Students, Computers and Learning
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Students, Computers and Learning

Making the Connection

Are there computers in the classroom? Does it matter? Students, Computers and Learning: Making the Connection examines how students’ access to and use of information and communication technology (ICT) devices has evolved in recent years, and explores how education systems and schools are integrating ICT into students’ learning experiences. Based on results from PISA 2012, the report discusses differences in access to and use of ICT – what are collectively known as the “digital divide” – that are related to students’ socio-economic status, gender, geographic location, and the school a child attends. The report highlights the importance of bolstering students’ ability to navigate through digital texts. It also examines the relationship among computer access in schools, computer use in classrooms, and performance in the PISA assessment. As the report makes clear, all students first need to be equipped with basic literacy and numeracy skills so that they can participate fully in the hyper-connected, digitised societies of the 21st century.

Click to Access: 
    http://oecd.metastore.ingenta.com/content/9815021e.pdf
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  • http://www.keepeek.com/Digital-Asset-Management/oecd/education/students-computers-and-learning_9789264239555-en
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15 Sep 2015
DOI: 
10.1787/9789264239555-en
 
Chapter
 

Inequalities in Digital Proficiency: Bridging the Divide You do not have access to this content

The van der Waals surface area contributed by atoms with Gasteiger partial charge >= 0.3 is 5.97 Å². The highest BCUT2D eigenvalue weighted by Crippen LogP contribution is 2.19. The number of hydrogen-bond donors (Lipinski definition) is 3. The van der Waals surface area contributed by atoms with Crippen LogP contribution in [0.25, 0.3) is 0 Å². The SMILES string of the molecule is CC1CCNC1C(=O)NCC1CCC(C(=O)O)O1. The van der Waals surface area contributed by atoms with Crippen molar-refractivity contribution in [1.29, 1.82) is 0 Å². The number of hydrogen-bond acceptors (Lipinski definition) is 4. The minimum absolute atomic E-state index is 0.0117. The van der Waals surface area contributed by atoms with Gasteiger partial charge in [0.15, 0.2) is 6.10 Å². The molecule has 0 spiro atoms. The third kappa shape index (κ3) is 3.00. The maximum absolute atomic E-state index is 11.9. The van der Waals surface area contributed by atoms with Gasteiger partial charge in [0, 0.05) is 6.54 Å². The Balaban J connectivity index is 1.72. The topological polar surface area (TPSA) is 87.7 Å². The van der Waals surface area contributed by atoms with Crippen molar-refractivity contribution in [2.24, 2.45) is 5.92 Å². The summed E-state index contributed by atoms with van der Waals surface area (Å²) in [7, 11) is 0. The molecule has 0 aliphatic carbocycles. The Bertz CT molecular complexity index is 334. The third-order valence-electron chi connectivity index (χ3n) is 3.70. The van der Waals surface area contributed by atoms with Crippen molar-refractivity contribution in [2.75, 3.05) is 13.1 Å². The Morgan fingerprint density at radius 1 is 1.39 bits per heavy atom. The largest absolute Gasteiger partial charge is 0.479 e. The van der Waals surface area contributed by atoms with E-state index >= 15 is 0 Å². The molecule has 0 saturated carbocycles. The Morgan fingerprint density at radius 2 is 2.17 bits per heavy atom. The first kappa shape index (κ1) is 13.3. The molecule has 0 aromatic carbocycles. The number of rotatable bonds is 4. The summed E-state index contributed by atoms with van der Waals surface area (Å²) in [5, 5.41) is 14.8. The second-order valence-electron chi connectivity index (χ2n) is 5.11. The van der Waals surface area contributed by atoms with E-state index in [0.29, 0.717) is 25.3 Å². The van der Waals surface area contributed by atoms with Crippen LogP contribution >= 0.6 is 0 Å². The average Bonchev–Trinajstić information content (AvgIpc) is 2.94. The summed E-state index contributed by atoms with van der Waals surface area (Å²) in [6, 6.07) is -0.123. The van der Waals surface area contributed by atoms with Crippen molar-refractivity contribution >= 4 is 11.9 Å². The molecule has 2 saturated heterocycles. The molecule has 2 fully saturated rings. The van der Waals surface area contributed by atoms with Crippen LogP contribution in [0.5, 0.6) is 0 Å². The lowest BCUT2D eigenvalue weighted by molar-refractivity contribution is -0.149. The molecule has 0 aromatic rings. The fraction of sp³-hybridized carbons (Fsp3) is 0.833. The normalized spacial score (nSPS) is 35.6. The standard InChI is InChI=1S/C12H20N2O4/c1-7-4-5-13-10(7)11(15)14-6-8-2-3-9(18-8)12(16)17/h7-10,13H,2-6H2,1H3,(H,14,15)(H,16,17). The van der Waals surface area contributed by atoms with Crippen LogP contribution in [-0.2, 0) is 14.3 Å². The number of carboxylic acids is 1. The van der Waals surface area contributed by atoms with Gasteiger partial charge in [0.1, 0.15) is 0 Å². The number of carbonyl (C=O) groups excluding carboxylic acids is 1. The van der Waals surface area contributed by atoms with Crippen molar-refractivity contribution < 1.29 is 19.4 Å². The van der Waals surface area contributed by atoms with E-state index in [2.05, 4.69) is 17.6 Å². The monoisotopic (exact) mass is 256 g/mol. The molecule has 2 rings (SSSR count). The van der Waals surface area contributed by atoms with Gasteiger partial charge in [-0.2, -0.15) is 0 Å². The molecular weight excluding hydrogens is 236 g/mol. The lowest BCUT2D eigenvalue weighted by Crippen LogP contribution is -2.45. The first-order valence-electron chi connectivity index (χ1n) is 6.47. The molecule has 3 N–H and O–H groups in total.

English
Click to Access: 
    http://oecd.metastore.ingenta.com/content/9815021ec008.pdf
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  • http://www.keepeek.com/Digital-Asset-Management/oecd/education/students-computers-and-learning/inequalities-in-digital-proficiency-bridging-the-divide_9789264239555-8-en
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Author(s):
OECD
Pages:
123–143
DOI: 
10.1787/9789264239555-8-en

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Digital inequality refers to differences in the material, cultural and cognitive resources required to make good use of information and communication technology (ICT). This chapter examines differences in access to and use of ICT that are related to students’ socio-economic status, gender, geographic location, and the school a child attends. It also investigates whether performance on computer-based tests is related to students’ socio-economic status and their familiarity with computers.

 
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